The new customer service guide for consumer electronics

The Crisis as an Opportunity: Brand Building During COVID-19

Companies must move ahead with a healthy dose of optimism and should consider the coronavirus crisis as both a challenge and opportunity for their brand building over the long term. After all, in an emergency situation like this, customers’ perception of products and brands changes.

Customer service in particular must play a special role in crisis situations. In this context, for example, it can make sense to provide customers with information that goes beyond the normal scope of product support, such as tips on everyday activities such as washing your hands, which have suddenly gained on fresh significance as a result of the pandemic. Customer service in after-sales could also provide paid services at a lower price or even free of charge for a limited time.

Nevertheless, such additional communication measures should be carried out with caution, as many customers are currently bombarded with information about COVID-19. Customer service must not overstep the mark here, because a customer must never get the impression that a brand is trying to exploit this crisis as a vehicle for its own advertising or to generate additional business.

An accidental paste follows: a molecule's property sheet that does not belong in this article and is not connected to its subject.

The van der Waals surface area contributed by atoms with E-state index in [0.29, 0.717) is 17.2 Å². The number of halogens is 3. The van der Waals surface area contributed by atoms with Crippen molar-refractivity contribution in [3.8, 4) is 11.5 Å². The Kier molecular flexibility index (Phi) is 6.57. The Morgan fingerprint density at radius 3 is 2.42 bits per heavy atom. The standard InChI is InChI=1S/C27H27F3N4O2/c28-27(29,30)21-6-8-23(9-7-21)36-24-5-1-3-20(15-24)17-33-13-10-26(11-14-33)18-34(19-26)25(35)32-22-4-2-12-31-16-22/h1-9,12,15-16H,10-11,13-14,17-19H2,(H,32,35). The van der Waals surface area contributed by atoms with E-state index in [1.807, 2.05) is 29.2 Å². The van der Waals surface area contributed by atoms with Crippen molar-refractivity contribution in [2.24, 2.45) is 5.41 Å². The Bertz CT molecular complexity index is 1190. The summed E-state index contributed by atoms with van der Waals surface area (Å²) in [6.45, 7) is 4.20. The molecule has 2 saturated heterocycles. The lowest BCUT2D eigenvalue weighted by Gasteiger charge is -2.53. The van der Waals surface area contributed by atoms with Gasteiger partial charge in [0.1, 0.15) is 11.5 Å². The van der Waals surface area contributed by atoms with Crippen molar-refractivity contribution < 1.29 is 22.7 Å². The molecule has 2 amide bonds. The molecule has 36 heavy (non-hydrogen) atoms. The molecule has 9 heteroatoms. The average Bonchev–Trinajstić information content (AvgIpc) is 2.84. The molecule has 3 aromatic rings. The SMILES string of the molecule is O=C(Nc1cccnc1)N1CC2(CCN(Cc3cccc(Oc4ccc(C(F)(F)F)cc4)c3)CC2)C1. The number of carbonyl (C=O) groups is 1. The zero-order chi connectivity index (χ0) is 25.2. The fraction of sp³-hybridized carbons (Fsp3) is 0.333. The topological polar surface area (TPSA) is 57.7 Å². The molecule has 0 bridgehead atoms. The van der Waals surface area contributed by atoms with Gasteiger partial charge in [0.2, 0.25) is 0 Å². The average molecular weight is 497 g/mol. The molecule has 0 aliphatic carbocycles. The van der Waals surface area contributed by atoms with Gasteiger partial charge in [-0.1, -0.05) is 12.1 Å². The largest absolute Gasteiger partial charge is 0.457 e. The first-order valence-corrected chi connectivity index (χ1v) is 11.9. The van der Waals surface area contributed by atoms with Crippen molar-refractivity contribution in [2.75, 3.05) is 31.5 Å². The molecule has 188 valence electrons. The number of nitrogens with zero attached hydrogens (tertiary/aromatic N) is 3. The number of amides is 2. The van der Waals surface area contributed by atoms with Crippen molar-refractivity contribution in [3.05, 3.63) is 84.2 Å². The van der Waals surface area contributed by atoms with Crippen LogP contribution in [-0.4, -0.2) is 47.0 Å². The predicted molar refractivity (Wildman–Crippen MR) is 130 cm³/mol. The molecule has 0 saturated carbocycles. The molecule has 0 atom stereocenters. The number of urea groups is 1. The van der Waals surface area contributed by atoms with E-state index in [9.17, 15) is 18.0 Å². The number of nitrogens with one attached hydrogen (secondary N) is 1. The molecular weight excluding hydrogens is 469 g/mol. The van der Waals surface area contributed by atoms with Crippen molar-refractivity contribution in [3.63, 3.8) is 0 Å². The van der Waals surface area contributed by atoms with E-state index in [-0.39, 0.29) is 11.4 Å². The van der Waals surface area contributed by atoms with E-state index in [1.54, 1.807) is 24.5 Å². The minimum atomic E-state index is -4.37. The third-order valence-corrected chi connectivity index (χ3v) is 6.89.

What We Can Learn from the Coronavirus Crisis in the Medium Term

At present, no one knows when and how we will return to normality. The threat of a global recession could have a massive impact on the market in the coming months. The demand for product features, services or after-sales solutions may also be pushed back for a longer period of time due to the coronavirus crisis. For this reason, in addition to the numerous operational tasks the crisis has triggered, it is paramount for decision-makers in customer service to keep an eye on how customer needs change over time so that they can react as quickly as possible.

In addition, companies will be faced with many other tasks related to customer service once the COVID-19 crisis has gone. For many market participants, the question will arise as to whether supply chains require an update or how customer support can be organized more effectively and securely through digitalization. Answering such questions will ensure they are better prepared for the next unexpected crisis, whenever it may come.

The content of this blog post is based on the facts known to us at the time of publication. We will make every effort to update this post on a regular basis and ask for your understanding if some statements do not always correspond to the latest information. Stay healthy!



About the Author

Sebastian Bott

Sebastian Bott is Vice President Group Sales & Business Development at B2X.